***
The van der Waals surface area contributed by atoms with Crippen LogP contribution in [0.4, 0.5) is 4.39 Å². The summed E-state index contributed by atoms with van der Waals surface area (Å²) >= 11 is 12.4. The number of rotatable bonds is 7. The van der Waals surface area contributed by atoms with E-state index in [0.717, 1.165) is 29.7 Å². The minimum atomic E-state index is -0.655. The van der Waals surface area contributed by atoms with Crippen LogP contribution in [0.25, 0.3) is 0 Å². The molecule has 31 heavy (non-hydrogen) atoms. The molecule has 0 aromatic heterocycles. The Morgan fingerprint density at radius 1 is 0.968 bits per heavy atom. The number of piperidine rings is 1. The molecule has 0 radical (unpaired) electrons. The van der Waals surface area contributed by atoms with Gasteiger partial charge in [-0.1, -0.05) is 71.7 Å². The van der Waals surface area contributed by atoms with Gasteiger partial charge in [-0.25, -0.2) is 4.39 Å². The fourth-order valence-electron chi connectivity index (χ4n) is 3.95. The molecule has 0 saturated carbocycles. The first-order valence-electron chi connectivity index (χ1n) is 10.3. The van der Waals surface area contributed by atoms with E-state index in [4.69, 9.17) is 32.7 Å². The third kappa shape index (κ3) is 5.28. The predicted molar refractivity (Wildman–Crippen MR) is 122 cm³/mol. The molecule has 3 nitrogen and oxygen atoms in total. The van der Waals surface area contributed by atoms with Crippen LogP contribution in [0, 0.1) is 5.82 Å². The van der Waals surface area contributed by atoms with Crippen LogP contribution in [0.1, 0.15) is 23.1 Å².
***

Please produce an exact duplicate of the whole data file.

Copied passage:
The van der Waals surface area contributed by atoms with Crippen LogP contribution in [0.4, 0.5) is 4.39 Å². The summed E-state index contributed by atoms with van der Waals surface area (Å²) >= 11 is 12.4. The number of rotatable bonds is 7. The van der Waals surface area contributed by atoms with E-state index in [0.717, 1.165) is 29.7 Å². The minimum atomic E-state index is -0.655. The van der Waals surface area contributed by atoms with Crippen LogP contribution in [0.25, 0.3) is 0 Å². The molecule has 31 heavy (non-hydrogen) atoms. The molecule has 0 aromatic heterocycles. The Morgan fingerprint density at radius 1 is 0.968 bits per heavy atom. The number of piperidine rings is 1. The molecule has 0 radical (unpaired) electrons. The van der Waals surface area contributed by atoms with Gasteiger partial charge in [-0.1, -0.05) is 71.7 Å². The van der Waals surface area contributed by atoms with Gasteiger partial charge in [-0.25, -0.2) is 4.39 Å². The fourth-order valence-electron chi connectivity index (χ4n) is 3.95. The molecule has 0 saturated carbocycles. The first-order valence-electron chi connectivity index (χ1n) is 10.3. The van der Waals surface area contributed by atoms with E-state index in [4.69, 9.17) is 32.7 Å². The third kappa shape index (κ3) is 5.28. The predicted molar refractivity (Wildman–Crippen MR) is 122 cm³/mol. The molecule has 3 nitrogen and oxygen atoms in total. The van der Waals surface area contributed by atoms with Crippen LogP contribution in [0, 0.1) is 5.82 Å². The van der Waals surface area contributed by atoms with Crippen LogP contribution in [0.1, 0.15) is 23.1 Å².